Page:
Feeds

Tech giants surrender to Oz Wi-Fi boffins

'Prior art' my Kookaburra

Gartner critical capabilities for enterprise endpoint backup

Some of the world's top tech companies have run up the white flag in the face of a national science agency’s legal claim it invented key technologies behind Wi-Fi.

Each of the 14 companies the agency sued for copyright infringement in 2005 has cut confidential settlements with the Australian Commonwealth Scientific and Industrial Research Organization (CSIRO), it revealed today. They are Hewlett-Packard, Asus, Intel, Dell, Toshiba, Netgear, D-Link, Belkin, SMC, Accton, 3Com, Buffalo Technologies, Microsoft and Nintendo.

CSIRO claims to hold an essential patent granted in 1996 for 802.11a and 802.11g Wi-Fi technology, the adopted standard in almost every modern laptop and LAN device.

The agency alleged it had offered the companies licensing deals on "reasonable and non-discriminatory" terms at first, but was dismissed by most of the industry. CSIRO lawyers then vowed to sue any company using the 802.11 standard and refusing to pay up.

The opposition, which gained backing by the likes of Yahoo!, Apple, Nvidia, and the Consumer Electronics Association, argued CSIRO's patent was invalid due to the existence of prior art that made the patent claims "obvious" at the time it was filed.

Although CSIRO won a temporary US import ban against Japanese-owned Buffalo Technologies in June 2007, the ban was lifted while the case was sent to appeals court purgatory.

The first sign the the 14 companies would crack came early this month, when HP announced it had separately settled with the Australian agency.

The actual windfall CSIRO gained from the multiple settlements is unknown. CSIRO reportedly was never asking for much in licensing fees - but considering the breadth of the technology, it's likely to mean beaucoup bucks for the Australian agency.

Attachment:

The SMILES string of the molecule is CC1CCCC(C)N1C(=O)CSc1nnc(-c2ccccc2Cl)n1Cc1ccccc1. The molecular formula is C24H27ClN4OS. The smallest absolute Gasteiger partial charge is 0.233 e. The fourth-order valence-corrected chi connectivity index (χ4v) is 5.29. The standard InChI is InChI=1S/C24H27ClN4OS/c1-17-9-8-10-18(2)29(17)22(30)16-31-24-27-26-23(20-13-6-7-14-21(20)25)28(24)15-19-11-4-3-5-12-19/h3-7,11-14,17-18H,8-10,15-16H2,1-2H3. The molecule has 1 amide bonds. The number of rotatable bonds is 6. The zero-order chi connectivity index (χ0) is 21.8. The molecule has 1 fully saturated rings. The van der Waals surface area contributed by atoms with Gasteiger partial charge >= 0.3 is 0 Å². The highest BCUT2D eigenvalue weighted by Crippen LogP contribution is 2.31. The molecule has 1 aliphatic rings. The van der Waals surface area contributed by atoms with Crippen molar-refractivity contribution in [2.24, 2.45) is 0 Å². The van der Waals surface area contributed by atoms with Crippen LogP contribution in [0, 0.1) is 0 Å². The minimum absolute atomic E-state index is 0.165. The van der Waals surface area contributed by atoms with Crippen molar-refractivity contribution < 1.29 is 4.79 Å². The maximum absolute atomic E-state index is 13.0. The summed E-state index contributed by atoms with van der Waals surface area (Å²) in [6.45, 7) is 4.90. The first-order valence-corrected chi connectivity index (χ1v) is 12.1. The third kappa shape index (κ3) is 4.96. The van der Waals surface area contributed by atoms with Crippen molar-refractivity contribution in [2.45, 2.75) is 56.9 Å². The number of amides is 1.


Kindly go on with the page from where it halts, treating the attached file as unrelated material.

CSIRO typically reinvests the proceeds it makes from research, so maybe it'll be power-generating jackets all around for Aussies.

It's also a result that should get any company using Wi-Fi products that hasn't been served by CSIRO very, very nervous. ®

5 things you didn’t know about cloud backup

More from The Register

next story
Trying to sell your house? It'd better have KILLER mobile coverage
More NB than transport links to next-gen buyers - study
iWallet: No BONKING PLEASE, we're Apple
BLE-ding iPhones, not NFC bonkers, will drive trend - marketeers
Auntie remains MYSTIFIED by that weekend BBC iPlayer and website outage
Still doing 'forensics' on the caching layer – Beeb digi wonk
Scotland's BIG question: Will independence cost me my broadband?
They can take our lives, but they'll never take our SPECTRUM
NBN Co adds apartments to FTTP rollout
Commercial trial locations to go live in September
Samsung Z Tizen OS mobe is post-phoned – this time for good?
Russian launch for Sammy's non-droid knocked back
Speak your brains on SIGNAL-FREE mobile comms
Readers chat to the pair who flog the tech
prev story

Whitepapers

7 Elements of Radically Simple OS Migration
Avoid the typical headaches of OS migration during your next project by learning about 7 elements of radically simple OS migration.
Implementing global e-invoicing with guaranteed legal certainty
Explaining the role local tax compliance plays in successful supply chain management and e-business and how leading global brands are addressing this.
Consolidation: The Foundation for IT Business Transformation
In this whitepaper learn how effective consolidation of IT and business resources can enable multiple, meaningful business benefits.
Solving today's distributed Big Data backup challenges
Enable IT efficiency and allow a firm to access and reuse corporate information for competitive advantage, ultimately changing business outcomes.
A new approach to endpoint data protection
What is the best way to ensure comprehensive visibility, management, and control of information on both company-owned and employee-owned devices?